The AWARE (Available WAter REmaining) method is recommended by the United Nations Environment Programme (UNEP) and the Product Environmental Footprint (PEF), developed by the European Commission. Since 2016, ISO 14046 has provided guidelines aiming to standardise water footprint measurement.

Virtual water consumption in numbers

Results will differ depending on the method of calculation used (for example the Water Footprint Network developed by Hoekstra, or AWARE).

However, in its Illustrated Guide, the French National Research Institute for Agriculture, Food and Environment (INRAE) suggests the following volumes:

  • 1,300 litres for a T-shirt, equivalent to 70 showers.
  • 3,100 litres to manufacture a washing machine.
  • 30 litres to produce a hamburger.

Accordingly, through the import and export of agricultural products and manufactured goods, the trade in virtual water is a means of offsetting shortages by redistributing the resource globally, enabling countries where the resource is low to consume water-intensive products they would otherwise be unable to produce (so protecting their food security), for example.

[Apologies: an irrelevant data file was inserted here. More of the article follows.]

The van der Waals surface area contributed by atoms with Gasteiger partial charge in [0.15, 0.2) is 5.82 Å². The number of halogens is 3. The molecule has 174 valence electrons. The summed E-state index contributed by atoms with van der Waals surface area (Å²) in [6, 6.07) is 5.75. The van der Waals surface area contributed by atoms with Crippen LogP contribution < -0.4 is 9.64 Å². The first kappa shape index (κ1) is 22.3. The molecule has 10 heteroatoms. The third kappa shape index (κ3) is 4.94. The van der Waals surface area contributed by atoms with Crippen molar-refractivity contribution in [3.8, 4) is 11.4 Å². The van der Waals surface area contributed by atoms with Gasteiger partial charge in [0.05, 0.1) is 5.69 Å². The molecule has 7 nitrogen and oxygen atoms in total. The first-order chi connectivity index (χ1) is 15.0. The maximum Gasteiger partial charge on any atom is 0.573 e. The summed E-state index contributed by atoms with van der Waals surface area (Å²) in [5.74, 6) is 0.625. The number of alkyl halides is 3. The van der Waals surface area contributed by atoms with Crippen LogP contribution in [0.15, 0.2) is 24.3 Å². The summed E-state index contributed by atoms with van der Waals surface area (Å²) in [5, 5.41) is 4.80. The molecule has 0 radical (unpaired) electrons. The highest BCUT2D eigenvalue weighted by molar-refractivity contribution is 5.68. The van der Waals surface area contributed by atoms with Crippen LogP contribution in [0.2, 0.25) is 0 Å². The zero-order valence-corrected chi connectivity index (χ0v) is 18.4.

The impact of virtual water on water management and the environment

By importing goods and services, the consuming countries outsource not only the production of these goods and services, but also the risk of water shortages. As such, the virtual water trade raises the issue of sustainable management of the resource.

For example, according to the annual report of the French Ministry for the Ecological Transition (key figures on water and aquatic environments, 2020 edition), France’s water footprint is more than double the amount of the resource drawn domestically. This means that more water is consumed abroad to produce the goods and services imported into France than is required to produce the goods and services exported from France.

As a result, importing countries use water taken not from their own resources, but from regions that may be arid and experiencing water stress. In so doing, they can increase pressure on vulnerable areas, which often have no conservation policies for this rare resource.

Virtual water is essential for calculating water footprint

The water footprint is a strategic tool for tackling increasing water scarcity, structuring management policies and encouraging sustainable production and consumption practices. This is subject to the condition however that it factors in water consumed ‘virtually’.

Virtual water helps to calculate the volume of water actually consumed in the form of goods and services exchanged internationally and to distinguish the major flows between the various regions of the world. By including this in the calculation, the water footprint can quantify the impact of actual consumption on global water availability, and can be used to determine the environmental sustainability of lifestyles, agricultural practices and industrial activities.

This enables us to address the issues facing the water sector and to better manage this vital resource for the future of the planet.